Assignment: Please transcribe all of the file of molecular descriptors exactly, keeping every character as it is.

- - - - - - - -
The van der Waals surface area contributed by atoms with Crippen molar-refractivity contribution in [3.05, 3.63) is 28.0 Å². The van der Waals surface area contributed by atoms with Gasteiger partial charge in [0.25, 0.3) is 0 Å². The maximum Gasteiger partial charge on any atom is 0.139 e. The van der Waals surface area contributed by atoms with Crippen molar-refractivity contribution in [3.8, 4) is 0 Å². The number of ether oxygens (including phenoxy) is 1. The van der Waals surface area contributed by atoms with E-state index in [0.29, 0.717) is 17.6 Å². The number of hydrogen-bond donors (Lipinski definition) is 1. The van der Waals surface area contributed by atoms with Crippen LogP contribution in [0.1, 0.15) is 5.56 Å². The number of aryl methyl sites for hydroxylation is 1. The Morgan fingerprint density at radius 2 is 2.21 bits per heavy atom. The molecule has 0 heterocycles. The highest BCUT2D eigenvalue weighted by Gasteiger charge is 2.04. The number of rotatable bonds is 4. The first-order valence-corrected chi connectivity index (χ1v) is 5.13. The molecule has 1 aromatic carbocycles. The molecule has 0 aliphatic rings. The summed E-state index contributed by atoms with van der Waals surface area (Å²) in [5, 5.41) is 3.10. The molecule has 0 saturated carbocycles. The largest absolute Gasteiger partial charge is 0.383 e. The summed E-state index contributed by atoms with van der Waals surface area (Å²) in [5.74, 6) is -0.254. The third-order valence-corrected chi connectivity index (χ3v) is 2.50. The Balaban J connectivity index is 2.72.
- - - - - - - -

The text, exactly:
The van der Waals surface area contributed by atoms with Crippen molar-refractivity contribution in [3.05, 3.63) is 28.0 Å². The van der Waals surface area contributed by atoms with Gasteiger partial charge in [0.25, 0.3) is 0 Å². The maximum Gasteiger partial charge on any atom is 0.139 e. The van der Waals surface area contributed by atoms with Crippen molar-refractivity contribution in [3.8, 4) is 0 Å². The number of ether oxygens (including phenoxy) is 1. The van der Waals surface area contributed by atoms with E-state index in [0.29, 0.717) is 17.6 Å². The number of hydrogen-bond donors (Lipinski definition) is 1. The van der Waals surface area contributed by atoms with Crippen LogP contribution in [0.1, 0.15) is 5.56 Å². The number of aryl methyl sites for hydroxylation is 1. The Morgan fingerprint density at radius 2 is 2.21 bits per heavy atom. The molecule has 0 heterocycles. The highest BCUT2D eigenvalue weighted by Gasteiger charge is 2.04. The number of rotatable bonds is 4. The first-order valence-corrected chi connectivity index (χ1v) is 5.13. The molecule has 1 aromatic carbocycles. The molecule has 0 aliphatic rings. The summed E-state index contributed by atoms with van der Waals surface area (Å²) in [5, 5.41) is 3.10. The molecule has 0 saturated carbocycles. The largest absolute Gasteiger partial charge is 0.383 e. The summed E-state index contributed by atoms with van der Waals surface area (Å²) in [5.74, 6) is -0.254. The third-order valence-corrected chi connectivity index (χ3v) is 2.50. The Balaban J connectivity index is 2.72.